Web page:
Tenant Rights When Rental Property is Put Up On Sale

If you’ve been renting the same property for a long while, chances are that you call this place home and really mean it. You have collected hundreds of happy moments associated with this place, you know all its ins and outs, and maybe you even dream about it while being far away. This is your home. Well, at least until your lease expires.

That’s why most tenants feel frustrated and confused when it turns out that their ‘home’ has been put up for sale. Oftentimes, it feels like a combination of surprise and anger and stress all rolled into one. You are overwhelmed by questions you have no answers to: How could my landlord do this to me? What are my rights? Is selling a rental property with tenants even legal? How soon should I move out? Is there any chance to stay?

To begin with, there is no need to go crazy. Just like the majority of problems on this planet, this one has a solution. The fact that your rental home is available for sale does not automatically mean you should grab your bags and saunter off into the sunset. After all, you have your tenant rights and they are meant to protect you exactly in situations like this.

So let’s dig deeper and find out what landlord-tenant law says in this regard and how to minimize your loss – both mental and financial – when you find out your rental home is available for sale.

Quick fact: your course of actions will depend greatly on the type of lease you have.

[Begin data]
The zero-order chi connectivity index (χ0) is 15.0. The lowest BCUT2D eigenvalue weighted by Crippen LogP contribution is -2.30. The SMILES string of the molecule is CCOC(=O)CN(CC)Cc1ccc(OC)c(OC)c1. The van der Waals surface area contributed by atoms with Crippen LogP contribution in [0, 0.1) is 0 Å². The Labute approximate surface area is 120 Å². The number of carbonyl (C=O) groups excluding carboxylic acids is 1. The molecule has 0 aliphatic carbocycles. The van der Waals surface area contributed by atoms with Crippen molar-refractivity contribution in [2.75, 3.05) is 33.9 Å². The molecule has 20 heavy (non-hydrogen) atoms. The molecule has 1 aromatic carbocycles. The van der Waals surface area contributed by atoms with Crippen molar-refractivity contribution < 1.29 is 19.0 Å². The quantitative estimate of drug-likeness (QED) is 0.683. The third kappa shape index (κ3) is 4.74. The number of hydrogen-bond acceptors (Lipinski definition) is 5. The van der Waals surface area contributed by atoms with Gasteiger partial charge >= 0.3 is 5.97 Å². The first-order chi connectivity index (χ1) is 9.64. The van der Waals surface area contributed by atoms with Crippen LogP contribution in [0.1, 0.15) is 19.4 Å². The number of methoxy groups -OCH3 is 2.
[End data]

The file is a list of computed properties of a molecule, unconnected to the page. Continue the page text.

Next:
If You Have an Oral Agreement

Hopefully, you are reading these lines only out of curiosity. Because as experience confirms times and times again, going for a verbal rental agreement is one of the biggest mistakes tenants make. Although it is true that such agreements are binding by law, they are easy to misinterpret and hardly possible to prove. But no worries, learn what rental rights do you have without a written lease and try to make the most out of this knowledge.

If You Have a Month-to-Month Lease

If you are renting on a monthly basis, it basically means that your contract expires and gets renewed every 30 days. Should your landlord decide to sell their property and terminate your month-to-month lease, they can do it with ease. All it takes for them is to give you the notice to vacate within the reasonable term stated by the law.

This term varies from state to state, but it’s usually around 30 days. The rare exception is California, where month-to-month renters should be notified about the termination of their lease 60 days before the expected move-out day if they’ve been living in the same rental unit for a year or more.

Month-to-month lease agreement

But even if you have a month-to-month lease and it is relatively easy for your landlord to show you the door, it doesn’t necessarily mean you should be looking for a new place to rent right away. Just like with fixed-term leases, your month-to-month contract remains valid under the new landlord until he or she says otherwise.

If You Have a Fixed-Term Lease

Although things are more messy with a fixed-term lease, it’s still possible to learn all the ins and outs of your tenant rights when your landlord decides to sell a property. So let’s see what steps you should take to minimize your loss when the place you call home is put up on sale.